For the correct analogy for the mind is not a vessel that needs filling but wood that needs igniting no more and then it motivates one towards originality and instills the desire for truth. Suppose someone were to go and ask his neighbors for fire and find a substantial blaze there, and just stay there continually warming himself: that is no different from someone who goes to someone else to get to some of his rationality, and fails to realize that he ought to ignite his own flame, his own intellect, but is happy to sit entranced by the lecture, and the words trigger only associative thinking and bring, as it were, only a flush to his cheeks and a glow to his limbs; but he has not dispelled or dispersed, in the warm light of philosophy, the internal dank gloom of his mind.
Plutarch, On Listening to Lectures (1927)
The problems of education are wide and varied. With every new generation, new technology, new paradigm the content of education shifts to accommodate the new knowledge and new needs. By studying the history of education, we can examine the “evolving American conceptions of education in itself” (Kett, 1995, xviii). The task of addressing these shifting needs grows every more challenging in a more and more pluralist society there are more and more conflicting moral and political theories of education (Gutmann, 1999; Berner 2017).
One of the most pressing concerns in education today is outlined in Robot-Proof, by Joseph Aoun. He recognizes that “education is its own reward, equipping us with the mental furnishings to live a rich, considered existence” (p.xvii), but lays out his project to address the other hydra head of this issue, the question of “How should [educational institutions] be preparing people for this fast-changing world? How should education be used to help people in the professional and economic spheres? (p.xv)”
From these two, contrasting statements, we can see there is dual nature to expectations of education. Firstly, education promises a kind of development for the learner that is valuable for its own sake. Formal education is for exposure to possibilities and to greatness. Oakeshott writes in The Voice of Liberal Learning,
“Each of us is born in a corner of the earth and at a particular moment in historic time, lapped round with locality. But school and university are places apart where a declared learner is emancipated from the limitations of his local circumstances and from the wants he may happen to have acquired, and is moved by intimations of what he has never yet dreamed. He finds himself invited to pursue satisfactions he has never yet imagined or wished for. They are, then, sheltered places where excellences may be heard because the din of local partialities is no more than a distant rumble. They are places where a learner is initiated into what there is to be learned.” (2002, p. 13)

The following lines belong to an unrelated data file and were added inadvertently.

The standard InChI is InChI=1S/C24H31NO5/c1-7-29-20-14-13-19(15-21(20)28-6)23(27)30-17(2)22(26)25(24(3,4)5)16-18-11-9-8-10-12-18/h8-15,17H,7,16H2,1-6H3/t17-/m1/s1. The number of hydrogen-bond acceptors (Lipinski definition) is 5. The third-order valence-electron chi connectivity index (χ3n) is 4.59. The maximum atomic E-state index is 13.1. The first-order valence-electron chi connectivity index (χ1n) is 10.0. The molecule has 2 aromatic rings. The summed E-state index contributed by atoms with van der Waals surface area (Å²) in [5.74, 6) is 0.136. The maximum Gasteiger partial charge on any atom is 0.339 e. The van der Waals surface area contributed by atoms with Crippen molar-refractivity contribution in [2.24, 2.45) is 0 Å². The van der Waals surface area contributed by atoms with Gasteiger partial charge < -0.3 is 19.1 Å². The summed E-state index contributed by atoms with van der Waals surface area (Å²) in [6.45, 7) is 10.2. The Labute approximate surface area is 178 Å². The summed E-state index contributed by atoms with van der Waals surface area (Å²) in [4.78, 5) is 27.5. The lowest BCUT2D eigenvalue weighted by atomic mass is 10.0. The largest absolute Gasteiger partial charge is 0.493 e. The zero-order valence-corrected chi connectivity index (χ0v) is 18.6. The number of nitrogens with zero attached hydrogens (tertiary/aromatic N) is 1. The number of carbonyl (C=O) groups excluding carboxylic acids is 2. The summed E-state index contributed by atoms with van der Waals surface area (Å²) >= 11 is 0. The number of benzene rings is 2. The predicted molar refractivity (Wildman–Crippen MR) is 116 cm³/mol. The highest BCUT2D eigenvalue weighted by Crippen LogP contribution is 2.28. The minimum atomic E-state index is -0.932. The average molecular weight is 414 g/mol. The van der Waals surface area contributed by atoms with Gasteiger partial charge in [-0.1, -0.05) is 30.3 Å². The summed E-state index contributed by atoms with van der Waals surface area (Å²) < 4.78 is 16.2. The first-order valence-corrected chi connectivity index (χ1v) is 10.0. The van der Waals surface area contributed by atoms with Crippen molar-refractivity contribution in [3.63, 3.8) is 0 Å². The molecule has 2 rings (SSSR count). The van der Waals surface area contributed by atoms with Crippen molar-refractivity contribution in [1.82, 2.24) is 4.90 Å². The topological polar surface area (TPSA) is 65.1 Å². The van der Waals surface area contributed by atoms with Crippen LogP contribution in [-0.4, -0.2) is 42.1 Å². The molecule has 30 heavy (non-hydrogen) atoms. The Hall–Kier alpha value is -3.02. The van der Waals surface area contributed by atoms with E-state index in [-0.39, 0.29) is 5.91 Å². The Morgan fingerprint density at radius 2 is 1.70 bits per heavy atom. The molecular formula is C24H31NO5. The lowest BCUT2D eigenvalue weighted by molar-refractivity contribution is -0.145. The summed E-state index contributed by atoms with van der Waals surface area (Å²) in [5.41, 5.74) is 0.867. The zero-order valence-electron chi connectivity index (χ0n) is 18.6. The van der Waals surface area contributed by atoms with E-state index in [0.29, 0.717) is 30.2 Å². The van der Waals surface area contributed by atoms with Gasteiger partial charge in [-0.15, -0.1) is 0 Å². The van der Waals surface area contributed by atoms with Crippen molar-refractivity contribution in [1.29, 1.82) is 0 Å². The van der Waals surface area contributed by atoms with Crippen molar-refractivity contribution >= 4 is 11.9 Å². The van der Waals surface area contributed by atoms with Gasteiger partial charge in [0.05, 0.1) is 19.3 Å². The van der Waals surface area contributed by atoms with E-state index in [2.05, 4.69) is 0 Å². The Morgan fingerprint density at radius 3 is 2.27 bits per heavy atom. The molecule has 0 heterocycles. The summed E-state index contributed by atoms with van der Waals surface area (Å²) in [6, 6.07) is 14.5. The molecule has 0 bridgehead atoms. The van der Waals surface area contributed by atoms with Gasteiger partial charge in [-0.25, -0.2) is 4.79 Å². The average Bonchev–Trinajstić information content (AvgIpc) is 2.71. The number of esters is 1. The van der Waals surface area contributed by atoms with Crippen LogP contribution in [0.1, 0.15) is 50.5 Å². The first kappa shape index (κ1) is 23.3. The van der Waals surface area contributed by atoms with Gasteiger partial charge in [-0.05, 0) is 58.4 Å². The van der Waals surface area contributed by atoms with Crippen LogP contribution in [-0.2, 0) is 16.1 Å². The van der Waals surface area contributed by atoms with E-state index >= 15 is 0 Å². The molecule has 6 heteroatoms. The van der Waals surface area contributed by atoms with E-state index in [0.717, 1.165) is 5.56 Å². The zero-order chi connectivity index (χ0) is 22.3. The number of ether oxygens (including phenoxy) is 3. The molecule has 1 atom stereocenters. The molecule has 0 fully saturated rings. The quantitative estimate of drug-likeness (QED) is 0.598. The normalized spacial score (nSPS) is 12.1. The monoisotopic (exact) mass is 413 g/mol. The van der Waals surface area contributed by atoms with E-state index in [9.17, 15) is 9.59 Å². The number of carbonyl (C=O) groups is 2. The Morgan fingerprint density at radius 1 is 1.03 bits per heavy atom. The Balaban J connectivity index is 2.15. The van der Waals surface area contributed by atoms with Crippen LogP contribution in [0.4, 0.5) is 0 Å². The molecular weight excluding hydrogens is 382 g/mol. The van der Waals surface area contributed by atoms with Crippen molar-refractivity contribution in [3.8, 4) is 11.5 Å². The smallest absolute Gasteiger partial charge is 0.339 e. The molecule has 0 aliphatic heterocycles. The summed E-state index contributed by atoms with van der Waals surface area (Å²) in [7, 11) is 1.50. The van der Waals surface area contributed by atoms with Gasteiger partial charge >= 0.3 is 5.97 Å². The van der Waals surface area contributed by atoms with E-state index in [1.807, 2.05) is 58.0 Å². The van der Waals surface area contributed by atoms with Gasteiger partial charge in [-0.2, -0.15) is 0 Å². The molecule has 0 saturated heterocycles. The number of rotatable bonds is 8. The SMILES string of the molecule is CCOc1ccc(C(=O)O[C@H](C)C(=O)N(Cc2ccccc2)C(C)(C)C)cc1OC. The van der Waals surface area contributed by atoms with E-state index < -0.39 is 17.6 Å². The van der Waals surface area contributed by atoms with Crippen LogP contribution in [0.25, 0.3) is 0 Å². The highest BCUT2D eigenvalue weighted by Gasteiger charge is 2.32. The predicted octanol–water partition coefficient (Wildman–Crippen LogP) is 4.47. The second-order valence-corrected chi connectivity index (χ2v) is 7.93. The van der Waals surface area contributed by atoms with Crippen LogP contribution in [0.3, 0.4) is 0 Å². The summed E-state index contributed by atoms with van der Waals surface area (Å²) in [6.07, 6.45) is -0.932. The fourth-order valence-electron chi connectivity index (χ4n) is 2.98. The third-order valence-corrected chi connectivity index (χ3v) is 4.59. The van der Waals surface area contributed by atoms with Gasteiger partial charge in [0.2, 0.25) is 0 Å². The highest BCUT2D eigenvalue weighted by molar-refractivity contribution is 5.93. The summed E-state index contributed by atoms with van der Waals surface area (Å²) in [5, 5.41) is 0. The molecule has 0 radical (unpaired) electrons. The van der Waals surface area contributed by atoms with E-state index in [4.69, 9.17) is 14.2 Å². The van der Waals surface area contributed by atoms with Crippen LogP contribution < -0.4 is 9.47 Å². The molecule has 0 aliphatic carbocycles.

The special kind of self-development that enables us to live a “rich, considered existence,” as Aoun mentions above, requires a special place of learning dedicated to that development whose characteristics are somewhat timeless.
Secondly, however, formal education is also for training to become “professionals but also creatives.” (Aoun, p.xvi). Human flourishing is both material and spiritual, physical and mental. We cannot live rich and considered lives unless we can feed, clothe and house ourselves. And part of a good life is making meaningful contributions to one’s world through the work one does. But how are we to best equip people to fit into, and make meaningful contributions to, an economic world that is in constant flux?
My interests marry both of these goals together. The project of education in the most general terms is to to support human flourishing. And the problems of education implied by this goal, in my understanding, can be encompassed by the question, what are the educational models that prepare students for freedom?
What does human flourishing have to do with a free society? The environment of a free society raises the problems and provides the opportunities inherent in the two goals above. First, a free society is a learning society. It is a society of open-ended experimentation, diversity, toleration, and exploration. Such a society is, therefore, a society of continual, and potentially rapid, open-ended change to which we must constantly adapt. But it is also the kind of society that generates the opportunity to develop rich and considered lives through the prosperity and opportunity it provides.
As the headquote to this paper suggests, a society of free, capable, and independent people cannot rest on a mere acquaintance with facts generated and conveyed by others. The members of a sustainably free and responsible society must embody certain attitudes and habits, or virtues, conducive to freedom, including initiative and responsibility. As Aristotle argued, cannot be acquired through passive listening. They must be acquired actively. They must be acquired through practice. The appropriate learning environment to prepare people to thrive in a free society, must, therefore, involve students in the practice of the virtues conducive to such a society.